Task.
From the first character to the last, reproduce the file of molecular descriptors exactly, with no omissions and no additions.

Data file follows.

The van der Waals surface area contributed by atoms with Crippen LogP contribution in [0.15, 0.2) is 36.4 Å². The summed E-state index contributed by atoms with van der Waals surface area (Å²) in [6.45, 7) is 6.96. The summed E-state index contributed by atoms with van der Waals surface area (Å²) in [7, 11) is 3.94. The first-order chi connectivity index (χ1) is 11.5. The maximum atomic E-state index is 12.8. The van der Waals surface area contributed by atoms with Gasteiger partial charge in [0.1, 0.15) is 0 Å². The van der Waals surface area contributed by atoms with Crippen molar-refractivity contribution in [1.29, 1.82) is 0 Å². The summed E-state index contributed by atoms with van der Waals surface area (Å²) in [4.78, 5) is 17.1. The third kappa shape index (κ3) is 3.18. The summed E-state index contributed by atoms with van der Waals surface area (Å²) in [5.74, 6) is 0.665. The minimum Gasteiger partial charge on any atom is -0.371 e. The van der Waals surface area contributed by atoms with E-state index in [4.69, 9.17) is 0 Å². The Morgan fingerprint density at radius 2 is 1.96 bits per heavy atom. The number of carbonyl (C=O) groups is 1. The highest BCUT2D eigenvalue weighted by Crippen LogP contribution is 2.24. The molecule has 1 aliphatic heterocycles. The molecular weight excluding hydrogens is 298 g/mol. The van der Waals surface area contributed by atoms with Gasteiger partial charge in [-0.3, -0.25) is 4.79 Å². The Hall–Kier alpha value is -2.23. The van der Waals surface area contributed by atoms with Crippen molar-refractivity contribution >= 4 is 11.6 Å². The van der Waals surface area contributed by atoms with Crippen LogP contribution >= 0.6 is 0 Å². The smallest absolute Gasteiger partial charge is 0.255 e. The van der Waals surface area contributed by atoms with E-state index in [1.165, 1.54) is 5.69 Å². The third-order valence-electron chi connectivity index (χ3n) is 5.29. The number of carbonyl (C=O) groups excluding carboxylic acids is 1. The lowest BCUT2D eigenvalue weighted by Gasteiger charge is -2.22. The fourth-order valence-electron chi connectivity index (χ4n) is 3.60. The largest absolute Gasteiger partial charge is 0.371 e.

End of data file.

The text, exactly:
The van der Waals surface area contributed by atoms with Crippen LogP contribution in [0.15, 0.2) is 36.4 Å². The summed E-state index contributed by atoms with van der Waals surface area (Å²) in [6.45, 7) is 6.96. The summed E-state index contributed by atoms with van der Waals surface area (Å²) in [7, 11) is 3.94. The first-order chi connectivity index (χ1) is 11.5. The maximum atomic E-state index is 12.8. The van der Waals surface area contributed by atoms with Gasteiger partial charge in [0.1, 0.15) is 0 Å². The van der Waals surface area contributed by atoms with Crippen molar-refractivity contribution in [1.29, 1.82) is 0 Å². The summed E-state index contributed by atoms with van der Waals surface area (Å²) in [4.78, 5) is 17.1. The third kappa shape index (κ3) is 3.18. The summed E-state index contributed by atoms with van der Waals surface area (Å²) in [5.74, 6) is 0.665. The minimum Gasteiger partial charge on any atom is -0.371 e. The van der Waals surface area contributed by atoms with E-state index in [4.69, 9.17) is 0 Å². The Morgan fingerprint density at radius 2 is 1.96 bits per heavy atom. The number of carbonyl (C=O) groups is 1. The highest BCUT2D eigenvalue weighted by Crippen LogP contribution is 2.24. The molecule has 1 aliphatic heterocycles. The molecular weight excluding hydrogens is 298 g/mol. The van der Waals surface area contributed by atoms with Gasteiger partial charge in [-0.3, -0.25) is 4.79 Å². The Hall–Kier alpha value is -2.23. The van der Waals surface area contributed by atoms with Crippen molar-refractivity contribution >= 4 is 11.6 Å². The van der Waals surface area contributed by atoms with Crippen LogP contribution >= 0.6 is 0 Å². The smallest absolute Gasteiger partial charge is 0.255 e. The van der Waals surface area contributed by atoms with E-state index in [1.165, 1.54) is 5.69 Å². The third-order valence-electron chi connectivity index (χ3n) is 5.29. The number of carbonyl (C=O) groups excluding carboxylic acids is 1. The lowest BCUT2D eigenvalue weighted by Gasteiger charge is -2.22. The fourth-order valence-electron chi connectivity index (χ4n) is 3.60. The largest absolute Gasteiger partial charge is 0.371 e.